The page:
Well first off, I won't deny that it actually is a pretty good movie, even if did feel like a shameless Disney scheme to make new princesses to add to their marketing collection. But don't get me started on Disney's marketing schemes. Anyway, this latest installment features a princess and a rarity: a queen that wants to be good. Generally speaking Disney queens are evil, and Elsa goes a little dark, but not evil. Although I'm going to guess that Elsa will still be marketed as a princess.
So assuming that any readers either saw the movie or suffered my same fate, I won't bother explaining the plot. But I'll admit I liked it. I respectfully but heartily disagree that it's the "finest Disney movie ever" as some have implied, but that's an opinion and they're entitled to it. Here's the thing: I liked it, but I didn't love it. And maybe that's because by the time I saw it, I felt like it had been shoved in my face (and ears) everywhere I went. The movie simply couldn't live up to that much hype, and even now I find it difficult to really assess the quality of the movie from a clear angle because I feel like all the hype surrounding the movie was orchestrating a pre-made opinion for me that I need only walk into, and be part of the collective.
With all that in mind, I'm doing my best to think objectively.
- Although inadvertently, I would posit that Elsa was emotionally abused. Her parents were well-meaning, but their insistence to "conceal, don't feel" did not teach her control-- it imprisoned her in fear.
- Going off the above point, Elsa flees her responsibility out of fear, and then experiences a freedom that drives her to...isolation. Not so different from her years of solitary confinement when you think about it, except that now in her ice castle there's no one she need fear hurting, if that was what she really was afraid of in the first place.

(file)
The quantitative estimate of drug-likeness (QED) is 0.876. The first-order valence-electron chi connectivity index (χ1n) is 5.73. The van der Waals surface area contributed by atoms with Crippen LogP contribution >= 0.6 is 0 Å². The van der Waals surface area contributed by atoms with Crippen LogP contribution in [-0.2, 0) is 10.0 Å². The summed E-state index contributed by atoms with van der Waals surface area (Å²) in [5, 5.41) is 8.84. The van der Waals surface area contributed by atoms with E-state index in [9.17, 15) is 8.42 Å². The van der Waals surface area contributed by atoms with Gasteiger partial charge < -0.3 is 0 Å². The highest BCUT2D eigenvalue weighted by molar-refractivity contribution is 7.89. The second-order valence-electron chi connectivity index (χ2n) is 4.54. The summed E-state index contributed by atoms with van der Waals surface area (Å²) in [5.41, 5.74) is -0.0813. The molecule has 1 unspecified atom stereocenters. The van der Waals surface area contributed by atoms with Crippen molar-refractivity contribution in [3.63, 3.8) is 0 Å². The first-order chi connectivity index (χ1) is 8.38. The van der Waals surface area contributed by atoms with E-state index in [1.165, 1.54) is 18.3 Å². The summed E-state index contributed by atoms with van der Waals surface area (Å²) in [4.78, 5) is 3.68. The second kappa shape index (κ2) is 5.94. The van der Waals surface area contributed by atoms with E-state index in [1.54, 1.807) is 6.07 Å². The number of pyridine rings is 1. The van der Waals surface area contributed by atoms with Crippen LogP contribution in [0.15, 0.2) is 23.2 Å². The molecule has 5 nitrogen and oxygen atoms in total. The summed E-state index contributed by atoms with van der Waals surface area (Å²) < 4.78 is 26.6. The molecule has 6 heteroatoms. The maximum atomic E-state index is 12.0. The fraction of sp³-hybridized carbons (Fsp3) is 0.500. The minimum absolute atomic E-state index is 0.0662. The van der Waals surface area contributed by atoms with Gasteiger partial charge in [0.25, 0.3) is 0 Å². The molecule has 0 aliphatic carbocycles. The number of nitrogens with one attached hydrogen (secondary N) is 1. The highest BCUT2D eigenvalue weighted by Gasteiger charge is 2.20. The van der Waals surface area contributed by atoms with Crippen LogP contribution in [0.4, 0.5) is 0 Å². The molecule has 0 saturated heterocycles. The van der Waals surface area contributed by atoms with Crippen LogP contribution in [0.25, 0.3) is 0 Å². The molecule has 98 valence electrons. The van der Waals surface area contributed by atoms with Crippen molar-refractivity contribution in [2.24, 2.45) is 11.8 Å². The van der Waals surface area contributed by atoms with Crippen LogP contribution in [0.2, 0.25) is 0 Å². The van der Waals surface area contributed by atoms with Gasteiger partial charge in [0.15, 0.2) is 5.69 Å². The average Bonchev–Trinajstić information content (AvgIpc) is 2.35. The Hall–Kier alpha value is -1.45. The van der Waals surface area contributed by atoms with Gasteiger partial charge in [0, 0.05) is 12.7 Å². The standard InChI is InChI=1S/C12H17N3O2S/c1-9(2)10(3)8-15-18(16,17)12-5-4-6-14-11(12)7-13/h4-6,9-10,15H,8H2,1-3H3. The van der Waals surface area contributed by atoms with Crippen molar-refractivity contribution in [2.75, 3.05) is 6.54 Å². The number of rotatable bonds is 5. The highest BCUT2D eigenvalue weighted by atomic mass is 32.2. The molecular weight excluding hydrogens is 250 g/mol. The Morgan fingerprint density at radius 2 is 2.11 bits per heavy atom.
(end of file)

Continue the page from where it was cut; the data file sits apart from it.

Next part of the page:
With the above points in consideration, it's interesting that Elsa's freedom so closely resembles her years of concealment, and that she so enthusiastically embraces it. I suppose it's some sort of metaphor about hurt people choosing to stay isolated, and deluding themselves into believing it to be the best thing. She evolves from the attitude of "I have to do this for others" to "I want to do this for me." In Elsa's defense, she really did not know who she could have turned to for help. Her parents should have provided this support, so her choice to be isolated is understandable when weighed against her years of conditioning. Eventually Elsa figures out that learning to control her powers and daring to love will hurt much less than continuing to isolate herself in safety. For that reason, it might have been interesting to see "Let It Go" have a reappearance in the movie after Elsa's enlightenment, showing her actually letting go of her fears, rather than just unleashing her pent-up powers.
Onto lighter topics! I'll just talk about Olaf because he was my favorite. Josh Gad, who voiced the lovable snowman based his inspiration of Olaf on the iconic Genie. Reportedly, Gad wanted to create a character that could be just as unpredictable and unconfined by normal barriers as the Genie was in Aladdin. As a result, we have a snowman who is almost indestructible, more or less fearless, witty, and whose greatest desire is entirely incompatible with his nature (not unlike the Genie's longing for freedom). Without Olaf, Frozen would have really just been a dark and depressing tale, but Olaf's presence keeps things buoyant in the right moments. His wide-eyed childlike wonder at the world is endearing and amusing. Olaf has significant symbolic value, but getting into that would be laborious, so go and google it instead. Someone else has probably already written about it.
All in all, Frozen was a well-made and entertaining movie that proves Disney has still got a few tricks up its sleeve. It took a unique spin on the true love concept, appropriately transferring it to be between sisters, rather than a hasty romantic love. Furthermore, Frozen somewhat gives a smack in the face to previous princess tales that do involve a love-at-first sight occurrence. Anna and Hans meet, connect, and want to be together forever; it's really not all that different from Cinderella, Sleeping Beauty, The Little Mermaid, or any number of other stories. It turned out fine for them, but Frozen takes a more practical, cautious approach to this cliche, and directly points out the foolishness of acting hastily on the euphoria of new love. For that, Frozen gets some extra points. I'm not one to say that stories of this nature need to be realistic, but it is nice to see a little cautionary reality thrown in every now and then as regards relationships. So my closing note is that Frozen was good and quite enjoyable, but I am ready to get back to the days when I could say "just let it go" without inspiring a chorus bursting forth from surrounding eavesdroppers.